Improv Thoughts #8 - Object Work
Learn how to do object work. It's mime. Learn how to set your hand on a table or a bar counter or against a window and remember it. Practice in the shower. Practice on the bus. It's not that hard and a tiny bit goes a long way. It's incredibly helpful for setting up a scene.
If you can walk into a scene and set your hand down on a bar with any amount of skill you've already created a world that the audience can see. If you can stare out a window longingly while pressing your hand against it you don't even need to speak for the audience to feel the emotion. All it takes is practice.
Call yourself out on it. If you are holding something in a scene and you forget and are using both hands to do something else call yourself out once you're done. "Oops I dropped my briefcase." You will break the suspension of disbelief and it will take the audience out of the moment and your teammates don't like it which are all the reasons you won't make that mistake next time. Well maybe eventually you won't make that mistake. Publicly shame yourself. Plus if you call yourself out on dropping things at least it's a interesting character trait.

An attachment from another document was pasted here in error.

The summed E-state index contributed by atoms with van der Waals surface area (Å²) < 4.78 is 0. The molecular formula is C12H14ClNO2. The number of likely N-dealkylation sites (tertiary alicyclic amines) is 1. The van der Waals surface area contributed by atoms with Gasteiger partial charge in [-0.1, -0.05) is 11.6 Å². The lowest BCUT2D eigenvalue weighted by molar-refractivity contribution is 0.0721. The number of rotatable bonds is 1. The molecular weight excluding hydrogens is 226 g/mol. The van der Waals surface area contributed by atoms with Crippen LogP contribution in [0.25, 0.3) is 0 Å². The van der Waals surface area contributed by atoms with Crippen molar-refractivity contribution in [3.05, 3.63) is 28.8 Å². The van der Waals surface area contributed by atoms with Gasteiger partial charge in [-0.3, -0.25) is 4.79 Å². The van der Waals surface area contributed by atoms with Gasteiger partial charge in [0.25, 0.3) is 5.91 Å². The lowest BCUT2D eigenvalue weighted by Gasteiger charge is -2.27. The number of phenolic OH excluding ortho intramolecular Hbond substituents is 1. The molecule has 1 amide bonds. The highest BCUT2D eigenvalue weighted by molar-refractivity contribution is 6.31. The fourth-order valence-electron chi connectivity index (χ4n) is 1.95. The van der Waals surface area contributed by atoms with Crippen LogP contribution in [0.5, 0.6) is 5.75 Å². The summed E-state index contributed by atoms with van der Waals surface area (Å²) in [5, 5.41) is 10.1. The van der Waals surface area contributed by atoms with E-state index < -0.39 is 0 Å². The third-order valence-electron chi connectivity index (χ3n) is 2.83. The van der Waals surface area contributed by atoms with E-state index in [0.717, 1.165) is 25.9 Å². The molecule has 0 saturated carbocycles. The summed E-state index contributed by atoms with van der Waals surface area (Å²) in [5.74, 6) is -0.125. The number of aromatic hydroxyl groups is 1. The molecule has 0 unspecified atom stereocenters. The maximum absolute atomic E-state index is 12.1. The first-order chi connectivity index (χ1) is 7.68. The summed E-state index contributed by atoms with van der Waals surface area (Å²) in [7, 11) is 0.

Improv Thoughts #7 - Crossing Your Arms
Don't cross your arms on the sidelines. Once in a while try and laugh at your teammates. Even if they are not that funny. They laugh at you sometimes and you're not that funny.
If you don't look like you are enjoying the show on the sidelines than why should anyone who paid to be here enjoy it? Laugh a little. You might think it's distracting but Jimmy Fallon did it all through the early 2000's and NBC gave him a hour to do it every night on TV!
Improv Thoughts #6 - Stop Sweeping
Don't sweep edit. Just start a new scene by walking to the front of the stage while talking after a laugh line from the previous scene. Sweep edits are weird and the only people who know what they mean are standing on stage with you or sitting in the back hoping the lights get pulled soon so they can perform and go home early.
If you force yourself to start a new scene by taking attention from the old scene you force yourself to start with a line. Start talking as soon as you timidly come off that wall and by the time you are at the front of the stage the performers behind you will have left that person on your team who doesn't like to start scenes will have already come out to join you.
You don't need to sweep.